Inter–Bodies. Exploring Gendered (Un)safety Through Design
My final project is an attempt to redesign the conversation about gendered unsafety. The world in which more than 736 million women have been subjects to male violence calls for meaningful debate about safety that takes place between people of different genders and positionalities. However, the discussions we currently have are often restricted by the constraints of patriarchy and reproduce the image of women as problems for male-dominated society, highlighting their difficult experience of harassment, victimhood, vulnerability and dependence on male surveillance.
This design-led exploration into gender and safety is grounded in a feminist perspective and builds upon the critique of narratives problematising and victimising women. Instead, it seeks to propose new vocabulary and contexts for discussing the subject while problematising human-to-human interactions and the culture that informs them. The project used co-creation methods to collate multiple definitions of (un)safety and capture women’s lived experience in order to create a sample of the new language for speaking about safety. The outcomes of this process are communicated through the terminology coined during the participatory engagements and the collection of provocations that could be used to facilitate the discussion.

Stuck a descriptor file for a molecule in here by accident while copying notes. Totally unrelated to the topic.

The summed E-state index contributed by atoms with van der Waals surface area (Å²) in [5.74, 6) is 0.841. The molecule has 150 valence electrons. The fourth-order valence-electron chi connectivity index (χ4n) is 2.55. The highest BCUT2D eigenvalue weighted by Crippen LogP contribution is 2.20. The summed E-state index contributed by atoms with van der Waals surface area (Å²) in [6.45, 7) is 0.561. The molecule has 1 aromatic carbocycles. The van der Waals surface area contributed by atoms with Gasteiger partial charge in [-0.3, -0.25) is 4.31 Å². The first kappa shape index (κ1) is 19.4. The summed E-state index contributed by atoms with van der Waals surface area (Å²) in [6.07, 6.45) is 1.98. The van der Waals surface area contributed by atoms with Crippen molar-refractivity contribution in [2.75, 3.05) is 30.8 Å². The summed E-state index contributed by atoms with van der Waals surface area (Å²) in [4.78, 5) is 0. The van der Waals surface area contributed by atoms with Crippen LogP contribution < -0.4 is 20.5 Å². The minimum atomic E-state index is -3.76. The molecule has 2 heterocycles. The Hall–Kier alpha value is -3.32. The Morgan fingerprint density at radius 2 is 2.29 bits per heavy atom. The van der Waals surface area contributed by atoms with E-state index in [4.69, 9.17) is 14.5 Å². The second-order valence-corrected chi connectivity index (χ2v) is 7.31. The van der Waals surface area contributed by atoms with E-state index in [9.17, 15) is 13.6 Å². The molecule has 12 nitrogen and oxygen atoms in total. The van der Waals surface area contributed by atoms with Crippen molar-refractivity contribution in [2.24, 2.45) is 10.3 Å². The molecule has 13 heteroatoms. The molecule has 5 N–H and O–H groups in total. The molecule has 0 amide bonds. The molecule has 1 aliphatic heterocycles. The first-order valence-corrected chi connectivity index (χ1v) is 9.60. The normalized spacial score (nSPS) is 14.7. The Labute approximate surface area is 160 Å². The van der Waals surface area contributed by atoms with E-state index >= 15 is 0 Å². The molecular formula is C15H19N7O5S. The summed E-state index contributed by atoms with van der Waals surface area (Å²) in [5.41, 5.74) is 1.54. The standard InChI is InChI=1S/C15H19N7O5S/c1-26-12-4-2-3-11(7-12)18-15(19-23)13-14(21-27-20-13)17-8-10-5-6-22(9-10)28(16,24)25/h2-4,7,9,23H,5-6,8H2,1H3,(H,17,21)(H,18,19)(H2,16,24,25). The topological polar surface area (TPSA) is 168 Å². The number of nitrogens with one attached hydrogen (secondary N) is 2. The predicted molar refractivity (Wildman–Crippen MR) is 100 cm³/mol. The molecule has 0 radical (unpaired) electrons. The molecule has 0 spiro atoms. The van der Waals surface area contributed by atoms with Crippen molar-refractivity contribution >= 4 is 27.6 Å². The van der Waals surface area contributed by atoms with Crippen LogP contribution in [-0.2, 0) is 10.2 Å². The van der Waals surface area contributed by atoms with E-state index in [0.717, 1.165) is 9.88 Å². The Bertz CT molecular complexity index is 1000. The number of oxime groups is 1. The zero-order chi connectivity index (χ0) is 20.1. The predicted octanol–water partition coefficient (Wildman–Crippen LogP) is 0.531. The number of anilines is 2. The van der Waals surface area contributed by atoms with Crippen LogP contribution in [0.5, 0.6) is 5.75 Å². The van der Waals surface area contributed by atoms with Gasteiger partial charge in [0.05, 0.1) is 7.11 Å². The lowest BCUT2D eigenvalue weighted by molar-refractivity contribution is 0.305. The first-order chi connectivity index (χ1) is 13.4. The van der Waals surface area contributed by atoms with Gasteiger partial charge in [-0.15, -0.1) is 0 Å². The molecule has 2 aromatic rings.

Whereas the project doesn’t promise to solve harassment, it signposts a more equitable format for informal education about safety that goes beyond the simplified frameworks of men – women, perpetrator – victim, protector – protected and invites people despite their gender to collectively renegotiate the meaning of safety itself.